Choosing an employee super fund

The fund you choose must be authorised to offer a MySuper product, no matter whether you do or don’t receive an employer size discount. These are known as 'employer-nominated' or 'default funds'.

When selecting a super fund for your employees, begin by checking the applicable industrial awards. Your industry may have default super funds, under an award.

Check the fees the fund will charge your employees. Low fees are generally good, but look at what your employees will get for their money.

MySuper products must have a diversified investment strategy. Risks, returns and fees can vary. Consider the types of employees you have and what may best suit them (for example, if the average age of your employees is under 30, you might choose a more aggressive fund).

It might be best to choose a fund that has performed well over (at least) the last five years, not just last year's strongest performer.

Does the fund offer any extras? Some funds offer educational seminars and advice.

Frequently asked questions

What is a superannuation fund?

A superannuation fund is an institution that is legally allowed to hold and invest your superannuation. There are more than 200 different superannuation funds in Australia. They come in five different types:

  • Retail funds
  • Industry funds
  • Public sector funds
  • Corporate funds
  • Self-managed super funds

Retail funds are usually run by banks or investment companies.

Industry funds were originally designed for workers from a particular industry, but are now open to anyone.

Public sector funds were originally designed for people working for federal or state government departments. Most are still reserved for government employees.

Corporate funds are arranged by employers for their employees.

Self-managed super funds are private superannuation funds that allow people to directly invest their money.

How do I set up an SMSF?

Setting up an SMSF takes more work than registering with an ordinary superannuation fund. 

An SMSF is a type of trust, so if you want to create an SMSF, you first have to create a trust.

To create a trust, you will need trustees, who must sign a trustee declaration. You will also need identifiable beneficiaries and assets for the fund – although these can be as little as a few dollars.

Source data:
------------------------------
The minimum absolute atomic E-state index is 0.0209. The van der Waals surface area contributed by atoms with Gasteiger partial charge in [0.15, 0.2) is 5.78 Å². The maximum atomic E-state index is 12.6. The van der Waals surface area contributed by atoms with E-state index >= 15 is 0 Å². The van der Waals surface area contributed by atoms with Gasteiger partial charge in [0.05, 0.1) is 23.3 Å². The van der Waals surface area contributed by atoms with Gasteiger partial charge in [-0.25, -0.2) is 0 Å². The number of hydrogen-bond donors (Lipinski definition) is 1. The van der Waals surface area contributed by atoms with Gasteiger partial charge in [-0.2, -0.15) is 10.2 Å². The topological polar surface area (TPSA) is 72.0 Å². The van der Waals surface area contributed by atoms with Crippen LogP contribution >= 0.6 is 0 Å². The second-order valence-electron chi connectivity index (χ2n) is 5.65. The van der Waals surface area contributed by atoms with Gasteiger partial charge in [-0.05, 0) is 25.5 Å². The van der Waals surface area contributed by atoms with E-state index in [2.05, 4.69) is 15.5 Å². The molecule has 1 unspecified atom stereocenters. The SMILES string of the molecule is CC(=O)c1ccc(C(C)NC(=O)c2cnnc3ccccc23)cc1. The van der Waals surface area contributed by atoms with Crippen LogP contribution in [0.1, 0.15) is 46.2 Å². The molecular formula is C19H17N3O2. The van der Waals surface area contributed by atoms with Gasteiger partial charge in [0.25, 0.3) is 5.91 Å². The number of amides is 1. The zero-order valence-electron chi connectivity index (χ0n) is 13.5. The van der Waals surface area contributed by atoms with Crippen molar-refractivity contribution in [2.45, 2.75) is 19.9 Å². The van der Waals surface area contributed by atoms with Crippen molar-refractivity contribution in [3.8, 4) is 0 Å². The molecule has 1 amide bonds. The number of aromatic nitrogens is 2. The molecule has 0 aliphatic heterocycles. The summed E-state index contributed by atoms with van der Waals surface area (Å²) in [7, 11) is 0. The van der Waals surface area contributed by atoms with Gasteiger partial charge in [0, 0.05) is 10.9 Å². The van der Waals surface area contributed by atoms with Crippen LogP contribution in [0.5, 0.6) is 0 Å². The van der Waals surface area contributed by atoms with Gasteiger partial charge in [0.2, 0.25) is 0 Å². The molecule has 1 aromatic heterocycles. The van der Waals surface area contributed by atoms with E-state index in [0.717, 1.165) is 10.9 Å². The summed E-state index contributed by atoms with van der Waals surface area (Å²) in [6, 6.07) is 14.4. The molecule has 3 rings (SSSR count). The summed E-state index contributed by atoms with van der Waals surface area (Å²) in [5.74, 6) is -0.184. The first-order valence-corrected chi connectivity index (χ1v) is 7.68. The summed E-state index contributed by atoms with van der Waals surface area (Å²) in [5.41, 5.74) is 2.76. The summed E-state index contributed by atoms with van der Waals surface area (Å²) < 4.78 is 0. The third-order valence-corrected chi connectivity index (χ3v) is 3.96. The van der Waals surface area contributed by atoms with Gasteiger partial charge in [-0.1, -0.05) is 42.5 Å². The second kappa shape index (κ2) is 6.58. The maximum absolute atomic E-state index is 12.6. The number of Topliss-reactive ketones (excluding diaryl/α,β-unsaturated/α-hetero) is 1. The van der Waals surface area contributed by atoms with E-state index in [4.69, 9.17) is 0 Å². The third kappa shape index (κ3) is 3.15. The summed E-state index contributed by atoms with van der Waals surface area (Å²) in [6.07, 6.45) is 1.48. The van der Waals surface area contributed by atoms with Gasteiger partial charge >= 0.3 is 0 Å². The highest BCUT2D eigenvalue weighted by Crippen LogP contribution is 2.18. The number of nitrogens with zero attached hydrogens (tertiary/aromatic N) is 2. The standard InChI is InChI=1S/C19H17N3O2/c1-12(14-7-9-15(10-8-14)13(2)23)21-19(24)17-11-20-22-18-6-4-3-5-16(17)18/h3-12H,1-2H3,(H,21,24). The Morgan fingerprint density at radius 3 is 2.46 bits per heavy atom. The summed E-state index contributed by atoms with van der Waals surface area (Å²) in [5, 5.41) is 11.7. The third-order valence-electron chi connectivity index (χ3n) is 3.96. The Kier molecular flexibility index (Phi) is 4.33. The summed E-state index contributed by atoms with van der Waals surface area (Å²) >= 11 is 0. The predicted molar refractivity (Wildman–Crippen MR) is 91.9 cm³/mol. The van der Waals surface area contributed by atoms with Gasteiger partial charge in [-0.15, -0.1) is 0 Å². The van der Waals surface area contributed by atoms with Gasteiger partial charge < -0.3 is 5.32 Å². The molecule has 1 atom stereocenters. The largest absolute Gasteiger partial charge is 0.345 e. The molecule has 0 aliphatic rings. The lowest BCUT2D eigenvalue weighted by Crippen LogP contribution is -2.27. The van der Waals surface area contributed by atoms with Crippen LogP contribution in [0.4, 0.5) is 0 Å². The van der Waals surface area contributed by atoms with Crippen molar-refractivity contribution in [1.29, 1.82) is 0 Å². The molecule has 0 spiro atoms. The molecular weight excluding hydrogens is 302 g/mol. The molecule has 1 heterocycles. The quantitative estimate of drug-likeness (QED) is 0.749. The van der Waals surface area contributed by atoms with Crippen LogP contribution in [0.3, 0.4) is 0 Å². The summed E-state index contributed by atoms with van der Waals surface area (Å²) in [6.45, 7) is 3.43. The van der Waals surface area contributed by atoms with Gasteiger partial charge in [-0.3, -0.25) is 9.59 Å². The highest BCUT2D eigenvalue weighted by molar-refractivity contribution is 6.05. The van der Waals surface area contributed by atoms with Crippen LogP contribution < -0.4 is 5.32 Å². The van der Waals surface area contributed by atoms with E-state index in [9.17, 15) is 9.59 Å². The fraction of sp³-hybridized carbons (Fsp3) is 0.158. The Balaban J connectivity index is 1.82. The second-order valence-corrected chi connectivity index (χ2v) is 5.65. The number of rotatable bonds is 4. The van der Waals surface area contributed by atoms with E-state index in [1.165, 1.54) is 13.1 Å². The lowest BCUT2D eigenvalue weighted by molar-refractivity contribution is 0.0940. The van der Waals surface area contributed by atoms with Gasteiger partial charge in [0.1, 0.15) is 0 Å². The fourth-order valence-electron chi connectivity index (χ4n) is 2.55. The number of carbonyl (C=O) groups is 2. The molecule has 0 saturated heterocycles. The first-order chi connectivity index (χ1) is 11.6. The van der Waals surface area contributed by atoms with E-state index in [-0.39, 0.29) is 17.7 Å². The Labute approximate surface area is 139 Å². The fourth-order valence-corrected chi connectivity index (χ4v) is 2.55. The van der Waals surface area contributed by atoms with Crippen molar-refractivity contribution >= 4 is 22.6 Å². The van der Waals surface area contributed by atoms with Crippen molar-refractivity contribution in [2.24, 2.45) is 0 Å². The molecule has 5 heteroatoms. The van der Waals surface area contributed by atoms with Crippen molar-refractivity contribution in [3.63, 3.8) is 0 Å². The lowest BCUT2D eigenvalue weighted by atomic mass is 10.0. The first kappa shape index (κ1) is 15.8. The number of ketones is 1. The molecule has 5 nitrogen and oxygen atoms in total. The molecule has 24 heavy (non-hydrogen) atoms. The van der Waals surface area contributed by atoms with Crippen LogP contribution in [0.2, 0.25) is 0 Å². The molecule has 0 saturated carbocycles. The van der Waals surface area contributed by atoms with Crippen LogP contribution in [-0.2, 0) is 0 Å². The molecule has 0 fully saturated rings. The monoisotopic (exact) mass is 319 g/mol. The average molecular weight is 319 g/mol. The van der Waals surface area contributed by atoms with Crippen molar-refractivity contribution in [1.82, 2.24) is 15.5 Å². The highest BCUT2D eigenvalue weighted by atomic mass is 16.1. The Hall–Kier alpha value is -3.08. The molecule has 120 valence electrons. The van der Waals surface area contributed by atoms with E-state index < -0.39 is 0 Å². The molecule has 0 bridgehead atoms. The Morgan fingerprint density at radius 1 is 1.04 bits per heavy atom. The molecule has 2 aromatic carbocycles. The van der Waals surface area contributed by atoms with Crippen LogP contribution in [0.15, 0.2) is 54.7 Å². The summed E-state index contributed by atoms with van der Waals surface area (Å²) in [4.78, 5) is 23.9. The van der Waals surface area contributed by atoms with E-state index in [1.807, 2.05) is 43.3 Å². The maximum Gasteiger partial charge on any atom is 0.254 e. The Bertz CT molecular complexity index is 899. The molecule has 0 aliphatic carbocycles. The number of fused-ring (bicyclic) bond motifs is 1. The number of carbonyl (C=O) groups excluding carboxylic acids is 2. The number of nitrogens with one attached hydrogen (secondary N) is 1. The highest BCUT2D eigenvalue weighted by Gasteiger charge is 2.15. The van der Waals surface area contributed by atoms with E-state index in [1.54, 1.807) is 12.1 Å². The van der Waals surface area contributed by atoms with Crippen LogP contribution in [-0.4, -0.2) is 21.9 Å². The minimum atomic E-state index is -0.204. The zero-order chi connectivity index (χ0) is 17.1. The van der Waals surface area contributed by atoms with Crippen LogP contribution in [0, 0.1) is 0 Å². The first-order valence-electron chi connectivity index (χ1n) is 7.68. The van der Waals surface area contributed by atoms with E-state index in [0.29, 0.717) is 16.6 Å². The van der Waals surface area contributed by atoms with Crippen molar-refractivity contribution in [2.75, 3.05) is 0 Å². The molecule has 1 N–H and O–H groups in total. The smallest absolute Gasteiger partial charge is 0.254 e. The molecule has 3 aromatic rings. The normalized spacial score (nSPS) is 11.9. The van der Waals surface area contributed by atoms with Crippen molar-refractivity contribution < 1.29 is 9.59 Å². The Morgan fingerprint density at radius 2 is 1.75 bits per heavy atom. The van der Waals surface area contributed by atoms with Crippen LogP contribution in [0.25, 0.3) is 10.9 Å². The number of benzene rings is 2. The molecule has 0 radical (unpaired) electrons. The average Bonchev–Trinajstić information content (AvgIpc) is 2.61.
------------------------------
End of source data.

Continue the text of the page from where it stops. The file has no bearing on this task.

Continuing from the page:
You will also need to create a trust deed, which is a document that lays out the rules of your SMSF. The trust deed must be prepared by a qualified professional and signed by all trustees.

To qualify as an Australian superannuation fund, the SMSF must meet these three criteria:

  • The fund must be established in Australia – or at least one of its assets must be located in Australia
  • The central management and control of the fund must ordinarily be in Australia
  • The fund must have active members who are Australian residents and who hold at least 50 per cent of the fund’s assets – or it must have no active members

Once your SMSF is established and all trustees have signed a trustee declaration, you have 60 days to apply for an Australian Business Number (ABN).

When completing the ABN application, you should ask for a tax file number for your fund. You should also ask for the fund to be regulated by the Australian Taxation Office – otherwise it won’t receive tax concessions.

Your next step is to open a bank account in your fund’s name. This account must be kept separated from the accounts held by the trustees and any related employers.

Your SMSF will also need an electronic service address, so it can receive contributions.

Finally, you will need to create an investment strategy, which explains how your fund will invest its money, and an exit strategy, which explains how and why it would ever close.

Please note that you can pay an adviser to set up your SMSF. You might also want to take the Self-Managed Superannuation Fund Trustee Education Program, which is a free program that has been created by CPA Australia and Chartered Accountants Australia & New Zealand.

What superannuation details do I give to my employer?

When you start a job, your employer will give you what’s called a ‘superannuation standard choice form’. Here’s what you need to complete the form:

  • The name of your preferred superannuation fund
  • The fund’s address
  • The fund’s Australian business number (ABN)
  • The fund’s superannuation product identification number (SPIN)
  • The fund’s phone number
  • A letter from the fund trustee confirming that the fund is a complying fund; or written evidence from the fund stating it will accept contributions from your new employer; or details about how your employer can make contributions to the fund